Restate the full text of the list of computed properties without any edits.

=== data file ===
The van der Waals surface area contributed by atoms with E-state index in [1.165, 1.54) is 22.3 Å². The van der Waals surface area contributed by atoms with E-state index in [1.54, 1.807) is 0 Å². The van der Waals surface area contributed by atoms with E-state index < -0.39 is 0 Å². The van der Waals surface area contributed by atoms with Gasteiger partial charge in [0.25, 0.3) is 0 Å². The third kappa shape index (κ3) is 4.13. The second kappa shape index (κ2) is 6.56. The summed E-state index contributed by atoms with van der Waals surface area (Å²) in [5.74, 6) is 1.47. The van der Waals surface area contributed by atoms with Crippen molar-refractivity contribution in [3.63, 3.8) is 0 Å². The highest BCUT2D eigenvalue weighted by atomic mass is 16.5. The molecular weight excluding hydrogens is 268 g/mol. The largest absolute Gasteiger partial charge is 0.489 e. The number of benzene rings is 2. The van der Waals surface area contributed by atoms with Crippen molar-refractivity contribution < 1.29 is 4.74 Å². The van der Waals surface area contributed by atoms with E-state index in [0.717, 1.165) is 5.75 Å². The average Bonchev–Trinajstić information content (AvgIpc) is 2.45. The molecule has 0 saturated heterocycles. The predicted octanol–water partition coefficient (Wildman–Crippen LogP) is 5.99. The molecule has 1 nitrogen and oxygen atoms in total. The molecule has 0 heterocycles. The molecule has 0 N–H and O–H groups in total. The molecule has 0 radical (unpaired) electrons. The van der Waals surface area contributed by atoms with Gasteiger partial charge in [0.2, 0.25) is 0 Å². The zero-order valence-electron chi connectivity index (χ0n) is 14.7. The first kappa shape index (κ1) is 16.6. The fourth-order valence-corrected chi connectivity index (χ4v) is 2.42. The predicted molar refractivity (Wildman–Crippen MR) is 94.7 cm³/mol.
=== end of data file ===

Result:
The van der Waals surface area contributed by atoms with E-state index in [1.165, 1.54) is 22.3 Å². The van der Waals surface area contributed by atoms with E-state index in [1.54, 1.807) is 0 Å². The van der Waals surface area contributed by atoms with E-state index < -0.39 is 0 Å². The van der Waals surface area contributed by atoms with Gasteiger partial charge in [0.25, 0.3) is 0 Å². The third kappa shape index (κ3) is 4.13. The second kappa shape index (κ2) is 6.56. The summed E-state index contributed by atoms with van der Waals surface area (Å²) in [5.74, 6) is 1.47. The van der Waals surface area contributed by atoms with Crippen molar-refractivity contribution in [3.63, 3.8) is 0 Å². The highest BCUT2D eigenvalue weighted by atomic mass is 16.5. The molecular weight excluding hydrogens is 268 g/mol. The largest absolute Gasteiger partial charge is 0.489 e. The number of benzene rings is 2. The van der Waals surface area contributed by atoms with Crippen molar-refractivity contribution < 1.29 is 4.74 Å². The van der Waals surface area contributed by atoms with E-state index in [0.717, 1.165) is 5.75 Å². The average Bonchev–Trinajstić information content (AvgIpc) is 2.45. The molecule has 0 saturated heterocycles. The predicted octanol–water partition coefficient (Wildman–Crippen LogP) is 5.99. The molecule has 1 nitrogen and oxygen atoms in total. The molecule has 0 heterocycles. The molecule has 0 N–H and O–H groups in total. The molecule has 0 radical (unpaired) electrons. The van der Waals surface area contributed by atoms with Gasteiger partial charge in [0.2, 0.25) is 0 Å². The zero-order valence-electron chi connectivity index (χ0n) is 14.7. The first kappa shape index (κ1) is 16.6. The fourth-order valence-corrected chi connectivity index (χ4v) is 2.42. The predicted molar refractivity (Wildman–Crippen MR) is 94.7 cm³/mol.